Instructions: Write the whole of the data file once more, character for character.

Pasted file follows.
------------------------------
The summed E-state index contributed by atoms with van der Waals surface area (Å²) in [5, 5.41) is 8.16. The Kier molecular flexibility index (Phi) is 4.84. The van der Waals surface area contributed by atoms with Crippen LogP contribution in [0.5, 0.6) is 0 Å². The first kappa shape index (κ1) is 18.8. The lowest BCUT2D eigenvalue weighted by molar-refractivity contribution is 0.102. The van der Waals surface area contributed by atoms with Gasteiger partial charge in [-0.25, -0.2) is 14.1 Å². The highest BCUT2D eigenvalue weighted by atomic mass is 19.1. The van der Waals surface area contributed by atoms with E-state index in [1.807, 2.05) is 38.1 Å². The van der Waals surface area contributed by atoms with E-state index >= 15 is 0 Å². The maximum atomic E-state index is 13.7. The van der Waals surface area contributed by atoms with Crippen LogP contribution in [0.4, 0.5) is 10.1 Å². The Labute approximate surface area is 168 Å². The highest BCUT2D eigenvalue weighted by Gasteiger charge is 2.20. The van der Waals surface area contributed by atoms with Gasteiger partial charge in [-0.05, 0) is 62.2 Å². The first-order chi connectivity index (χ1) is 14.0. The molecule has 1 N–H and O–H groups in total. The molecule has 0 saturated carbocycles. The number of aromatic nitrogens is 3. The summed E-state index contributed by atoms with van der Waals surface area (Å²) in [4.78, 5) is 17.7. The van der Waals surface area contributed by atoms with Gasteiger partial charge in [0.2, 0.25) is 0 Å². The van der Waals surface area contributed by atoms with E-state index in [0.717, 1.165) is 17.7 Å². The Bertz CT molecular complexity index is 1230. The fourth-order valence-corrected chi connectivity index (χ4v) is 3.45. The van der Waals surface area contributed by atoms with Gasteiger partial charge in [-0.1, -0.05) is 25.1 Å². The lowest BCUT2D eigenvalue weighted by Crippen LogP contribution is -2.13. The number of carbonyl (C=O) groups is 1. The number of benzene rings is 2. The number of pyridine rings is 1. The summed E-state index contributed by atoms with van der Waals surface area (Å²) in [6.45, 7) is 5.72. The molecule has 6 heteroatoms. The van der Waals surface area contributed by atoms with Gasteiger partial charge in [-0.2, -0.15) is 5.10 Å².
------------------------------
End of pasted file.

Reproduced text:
The summed E-state index contributed by atoms with van der Waals surface area (Å²) in [5, 5.41) is 8.16. The Kier molecular flexibility index (Phi) is 4.84. The van der Waals surface area contributed by atoms with Crippen LogP contribution in [0.5, 0.6) is 0 Å². The first kappa shape index (κ1) is 18.8. The lowest BCUT2D eigenvalue weighted by molar-refractivity contribution is 0.102. The van der Waals surface area contributed by atoms with Gasteiger partial charge in [-0.25, -0.2) is 14.1 Å². The highest BCUT2D eigenvalue weighted by atomic mass is 19.1. The van der Waals surface area contributed by atoms with E-state index in [1.807, 2.05) is 38.1 Å². The van der Waals surface area contributed by atoms with E-state index >= 15 is 0 Å². The maximum atomic E-state index is 13.7. The van der Waals surface area contributed by atoms with Crippen LogP contribution in [0.4, 0.5) is 10.1 Å². The Labute approximate surface area is 168 Å². The highest BCUT2D eigenvalue weighted by Gasteiger charge is 2.20. The van der Waals surface area contributed by atoms with Gasteiger partial charge in [-0.05, 0) is 62.2 Å². The first-order chi connectivity index (χ1) is 14.0. The molecule has 1 N–H and O–H groups in total. The molecule has 0 saturated carbocycles. The number of aromatic nitrogens is 3. The summed E-state index contributed by atoms with van der Waals surface area (Å²) in [4.78, 5) is 17.7. The van der Waals surface area contributed by atoms with Gasteiger partial charge in [0.2, 0.25) is 0 Å². The van der Waals surface area contributed by atoms with E-state index in [0.717, 1.165) is 17.7 Å². The Bertz CT molecular complexity index is 1230. The fourth-order valence-corrected chi connectivity index (χ4v) is 3.45. The van der Waals surface area contributed by atoms with Gasteiger partial charge in [-0.1, -0.05) is 25.1 Å². The lowest BCUT2D eigenvalue weighted by Crippen LogP contribution is -2.13. The number of carbonyl (C=O) groups is 1. The number of benzene rings is 2. The number of pyridine rings is 1. The summed E-state index contributed by atoms with van der Waals surface area (Å²) in [6.45, 7) is 5.72. The molecule has 6 heteroatoms. The van der Waals surface area contributed by atoms with Gasteiger partial charge in [-0.2, -0.15) is 5.10 Å².